Image: Lynn Fawcett
Image: Lynn Fawcett

This Indus sign resembles a leaf from archaic variants of the Chinese word mén 門, which Xu Shen said was comprised of two 戶¹. It is a door or gate leaf.

In the context of the example from Lothal below, the symbol is an ideograph for the verb to open.

Illustrative Text Reference:

Lothal: Seal: L-86 a: Jagat Pati Joshi and Asko Parpola, 1987: Corpus of Indus Seals and Inscriptions: Volume 1: Page 258: Collections in India: Suomalainen Tiedeakatemia.


There is only one extant example of this Indus sign.


It is interesting to note that Champollion states that a pictograph of a door leaf was used as an ideograph for the verb to open². Although, the Egyptian symbol for a door leaf differs from the Indus symbol, this is an example of common usage for the equivalent character in the two scripts.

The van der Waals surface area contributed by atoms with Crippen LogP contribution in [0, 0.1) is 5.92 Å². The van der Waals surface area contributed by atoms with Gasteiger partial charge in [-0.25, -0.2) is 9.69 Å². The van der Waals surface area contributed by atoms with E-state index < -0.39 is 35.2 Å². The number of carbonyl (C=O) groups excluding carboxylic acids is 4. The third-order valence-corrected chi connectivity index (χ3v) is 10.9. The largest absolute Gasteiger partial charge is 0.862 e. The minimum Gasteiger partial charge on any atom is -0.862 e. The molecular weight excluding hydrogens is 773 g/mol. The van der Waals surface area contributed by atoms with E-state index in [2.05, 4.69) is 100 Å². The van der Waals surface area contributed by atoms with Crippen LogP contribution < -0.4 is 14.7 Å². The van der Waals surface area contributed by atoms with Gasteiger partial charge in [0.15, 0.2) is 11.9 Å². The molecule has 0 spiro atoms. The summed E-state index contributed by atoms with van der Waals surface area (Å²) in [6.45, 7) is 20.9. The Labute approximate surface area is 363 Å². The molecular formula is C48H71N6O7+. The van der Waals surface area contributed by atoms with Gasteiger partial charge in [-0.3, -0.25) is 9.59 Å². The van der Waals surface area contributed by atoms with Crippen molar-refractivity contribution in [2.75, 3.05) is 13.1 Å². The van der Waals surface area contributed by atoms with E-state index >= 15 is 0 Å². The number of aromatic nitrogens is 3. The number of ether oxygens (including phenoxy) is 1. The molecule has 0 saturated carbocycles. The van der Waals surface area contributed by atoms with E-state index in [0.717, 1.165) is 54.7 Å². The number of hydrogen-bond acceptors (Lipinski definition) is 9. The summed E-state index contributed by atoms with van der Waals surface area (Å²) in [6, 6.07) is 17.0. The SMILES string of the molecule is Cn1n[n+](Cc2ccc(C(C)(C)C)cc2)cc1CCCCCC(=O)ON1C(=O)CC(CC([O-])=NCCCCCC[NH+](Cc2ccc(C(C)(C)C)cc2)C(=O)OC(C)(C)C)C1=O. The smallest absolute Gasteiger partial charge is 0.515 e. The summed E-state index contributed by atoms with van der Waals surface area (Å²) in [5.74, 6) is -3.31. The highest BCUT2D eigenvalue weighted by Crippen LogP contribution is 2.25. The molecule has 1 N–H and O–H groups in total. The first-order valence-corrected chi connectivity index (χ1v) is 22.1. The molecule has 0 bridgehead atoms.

Image Credit:

Door Leaf: Lynn Fawcett, 2017.


1. Xu Shen, 121: Shuowen Jiezi (Explaining and Analysing Characters).


2. Jean-François Champollion le jeune, 1841: Dictionnaire égyptien en écriture hiéroglyphique: Chapter 5: Edifices en Construction: Paragraph 260: Manuscript Page 251: Firmin Didot, Paris.